Democracy demands regular free and fair elections, transparency and public
accountability. Public administration is subject to the democratic ideals of society and
in the case of South Africa it has been the premise on which the public service has been
founded since the inception of the Constitution of the Republic of South Africa, 1996.
Section 195 of the Constitution contains the principles on which public administration
must be based. These principles include inter alia that public administration must be
accountable. To obtain, maintain and promote public accountability the Constitution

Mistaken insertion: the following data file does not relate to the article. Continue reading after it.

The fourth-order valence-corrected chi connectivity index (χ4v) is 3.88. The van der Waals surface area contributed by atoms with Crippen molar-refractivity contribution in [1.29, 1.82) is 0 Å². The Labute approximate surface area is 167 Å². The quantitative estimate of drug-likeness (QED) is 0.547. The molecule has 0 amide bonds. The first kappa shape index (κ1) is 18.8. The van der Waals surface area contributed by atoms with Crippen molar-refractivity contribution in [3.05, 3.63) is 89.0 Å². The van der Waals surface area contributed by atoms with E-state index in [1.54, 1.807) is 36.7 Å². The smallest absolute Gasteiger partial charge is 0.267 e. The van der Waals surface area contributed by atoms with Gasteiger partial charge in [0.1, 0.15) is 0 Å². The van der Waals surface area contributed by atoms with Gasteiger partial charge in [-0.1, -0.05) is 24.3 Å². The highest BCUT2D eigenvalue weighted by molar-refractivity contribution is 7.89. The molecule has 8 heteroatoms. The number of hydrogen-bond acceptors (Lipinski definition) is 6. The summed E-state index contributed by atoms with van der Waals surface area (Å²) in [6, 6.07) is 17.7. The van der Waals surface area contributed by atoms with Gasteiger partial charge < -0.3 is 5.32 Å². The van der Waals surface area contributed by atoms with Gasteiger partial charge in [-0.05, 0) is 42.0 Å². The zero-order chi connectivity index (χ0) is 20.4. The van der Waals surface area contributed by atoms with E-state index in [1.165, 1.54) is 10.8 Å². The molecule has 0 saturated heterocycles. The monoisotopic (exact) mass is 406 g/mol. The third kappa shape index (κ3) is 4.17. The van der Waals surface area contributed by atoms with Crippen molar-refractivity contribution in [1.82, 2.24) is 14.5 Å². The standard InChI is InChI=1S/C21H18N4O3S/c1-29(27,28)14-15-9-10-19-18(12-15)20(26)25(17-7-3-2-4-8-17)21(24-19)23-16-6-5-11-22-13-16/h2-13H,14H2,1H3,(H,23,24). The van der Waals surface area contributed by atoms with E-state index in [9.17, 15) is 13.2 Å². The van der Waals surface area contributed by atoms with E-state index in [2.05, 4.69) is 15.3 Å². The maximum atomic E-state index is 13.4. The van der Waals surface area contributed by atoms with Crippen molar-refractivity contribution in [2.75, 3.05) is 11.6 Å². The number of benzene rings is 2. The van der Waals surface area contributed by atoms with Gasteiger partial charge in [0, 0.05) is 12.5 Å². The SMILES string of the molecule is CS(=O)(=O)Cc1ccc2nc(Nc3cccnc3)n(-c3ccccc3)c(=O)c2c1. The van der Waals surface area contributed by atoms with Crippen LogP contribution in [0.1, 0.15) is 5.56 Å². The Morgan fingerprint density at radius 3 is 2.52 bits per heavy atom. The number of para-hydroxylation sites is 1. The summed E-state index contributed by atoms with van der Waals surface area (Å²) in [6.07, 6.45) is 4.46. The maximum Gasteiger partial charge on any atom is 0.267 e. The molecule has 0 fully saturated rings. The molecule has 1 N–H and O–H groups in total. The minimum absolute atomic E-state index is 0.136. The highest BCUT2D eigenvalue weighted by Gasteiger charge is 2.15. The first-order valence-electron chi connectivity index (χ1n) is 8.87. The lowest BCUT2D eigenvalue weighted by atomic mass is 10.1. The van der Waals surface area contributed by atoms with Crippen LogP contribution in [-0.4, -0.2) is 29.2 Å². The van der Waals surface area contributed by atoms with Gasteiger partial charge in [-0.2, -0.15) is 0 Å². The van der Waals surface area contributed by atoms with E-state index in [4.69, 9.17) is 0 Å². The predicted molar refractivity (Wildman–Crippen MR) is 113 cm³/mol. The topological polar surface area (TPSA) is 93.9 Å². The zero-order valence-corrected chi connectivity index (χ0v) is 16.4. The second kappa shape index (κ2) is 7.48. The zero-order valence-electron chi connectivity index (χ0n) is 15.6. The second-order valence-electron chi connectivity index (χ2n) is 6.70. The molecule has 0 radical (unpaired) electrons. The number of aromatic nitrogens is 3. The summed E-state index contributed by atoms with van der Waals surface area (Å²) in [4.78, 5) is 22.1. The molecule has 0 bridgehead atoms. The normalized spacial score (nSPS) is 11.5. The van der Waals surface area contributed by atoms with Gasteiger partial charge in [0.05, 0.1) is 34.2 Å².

provides in chapter 9 for State Institutions Supporting Constitutional Democracy. The
abovementioned provisions clearly identify the South African government’s commitment
to accountable public administration. In this article two cases are used to highlight the
effects of the role of the Public Protector as one of the Chapter 9 institutions and its
contribution to obtaining transparency and accountable public administration.